This painting I feel marks the transition between our Winter Count and looking toward the projects of spring…IMG_6368.JPG

The images above my desk, too, called out to be re-arranged. The card with the snowy owl put away. The perfect summer haiku, an old piece of my son’s artwork, brought out to replace it. Emmett's art.jpegMy earth astrology card with my flicker totem joined it. Woodstock, my true-heart totem, in a tizzy of spring yellow at the center.


My wall of inspiration above my desk.

But the real giveaway that things were drawing to a close was when pink cherry blossoms snuck in to the repertoire.


Hand-watercolored cherry blossom notecards to say thank you to Emmett’s teachers for our class trip to Washington, D.C. That last snowstorm which missed us on Long Island still caught D.C., wiping out half the blossoms which would normally have bloomed.

On which trip, incidentally, I came across a real Native American Winter Count.


The Lone Dog Winter Count, belonging to a Lakota tribe, created in the 1800s. Part of the ‘Our Universes’ exhibition at the National Museum of the American Indian, Smithsonian Institution, Washington, D.C.

Once the cherry blossoms appeared, I knew, my Winter Count had ended. I viewed ours as a project laid like a bridge across the cold, still, winter days between fall and spring.  I feel my Winter Count is complete.


My completed Winter Count series of watercolors….portraits of objects from my nature altar, the sacred form of a cabinet of natural curiosities.

It began in shades of snow-covered landscapes – indigo, storm grey, pale pink – and ended in fire: shades of orange and coral. I finally gained a sense of ritual and routine around my work. My indigo owl mug filled with warm tea, Nina Simone playing on Pandora, little pools of pale color building a palette on a white saucer.


‘Owl by the Light of a Silvery Moon.’ Custom mug by Ayumi Horie.


My cherry blossom palette.

I can see our Winter Count work as a small exhibition at the library. Our various approaches – paintings, poems, photographs – pinned to the walls. Narrow, waist-high tables beneath contain objects from our nature altars at home. I am certain we all have them.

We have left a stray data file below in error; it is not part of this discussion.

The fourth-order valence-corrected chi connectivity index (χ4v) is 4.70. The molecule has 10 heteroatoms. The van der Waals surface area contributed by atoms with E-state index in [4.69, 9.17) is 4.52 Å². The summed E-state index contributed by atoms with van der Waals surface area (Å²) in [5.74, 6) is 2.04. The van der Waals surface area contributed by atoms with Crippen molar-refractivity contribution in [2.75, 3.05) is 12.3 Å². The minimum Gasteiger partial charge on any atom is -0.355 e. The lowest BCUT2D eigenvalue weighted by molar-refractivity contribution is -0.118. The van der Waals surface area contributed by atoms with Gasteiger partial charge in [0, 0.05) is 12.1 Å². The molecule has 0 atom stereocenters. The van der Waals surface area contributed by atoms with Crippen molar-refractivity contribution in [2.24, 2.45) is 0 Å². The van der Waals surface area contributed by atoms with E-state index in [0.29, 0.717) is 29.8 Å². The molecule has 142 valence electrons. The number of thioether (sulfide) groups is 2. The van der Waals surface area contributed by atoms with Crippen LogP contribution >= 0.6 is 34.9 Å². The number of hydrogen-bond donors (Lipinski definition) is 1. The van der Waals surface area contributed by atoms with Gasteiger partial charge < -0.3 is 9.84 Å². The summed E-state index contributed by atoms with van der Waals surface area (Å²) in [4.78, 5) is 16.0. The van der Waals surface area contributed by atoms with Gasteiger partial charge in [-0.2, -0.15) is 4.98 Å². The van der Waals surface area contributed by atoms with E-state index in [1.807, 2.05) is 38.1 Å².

I see glimmers of where these pieces might take me. I will continue them, but they will no longer be a Winter Count. I am ready for the next chapter. For the Count of Spring, and all the seasons beyond. These are now prayers at my Nature Altar. Singing praise. Bearing witness. Paying attention.

“Ancient religion and modern science agree: we are here to give praise. Or, to slightly tip the expression, to pay attention. Without us, the physicists who have espoused the anthropic principle tell us, the universe would be unwitnessed, and in a real sense not there at all. It exists, incredibly, for us. This formulation (knowing what we know of the universe’s ghastly extent) is more incredible, to our sense of things, than the Old Testament hypothesis of a God willing to suffer, coddle, instruct, and even (in the Book of Job) to debate with men, in order to realize the meager benefit of worship, of praise for His Creation. What we beyond doubt do have is our instinctive intellectual curiosity about the universe from the quasars down to the quarks, our wonder at existence itself, and an occasional surge of sheer blind gratitude for being here.”  

– John Updike on The Meaning of Life.

“We are here to witness the creation and abet it. We are here to notice each thing so each thing gets noticed. Together we notice not only each mountain shadow and each stone on the beach but, especially, we notice the beautiful faces and complex natures of each other. We are here to bring to consciousness the beauty and power that are around us and to praise the people who are here with us. We witness our generation and our times. We watch the weather. Otherwise, creation would be playing to an empty house.”

-Annie Dillard on the Meaning of Life

Winter doldrums have arrived…21, 22, 23.


The brightly colored scales of a butterfly wing found last fall are good medicine.

It was bound to happen. It’s February. The excitement of a new year has worn off, as grey days settle in. Having a cold doesn’t help. Add to that a disappointment (perhaps more of a misunderstanding) with a friend. And of course the political weather which forms an inescapable background to everything these days (though I’ll guiltily admit to sticking my head under a pillow and avoiding the news lately). And there you have a recipe for winter doldrums. But – everywhere – there are messages to begin again….to persevere.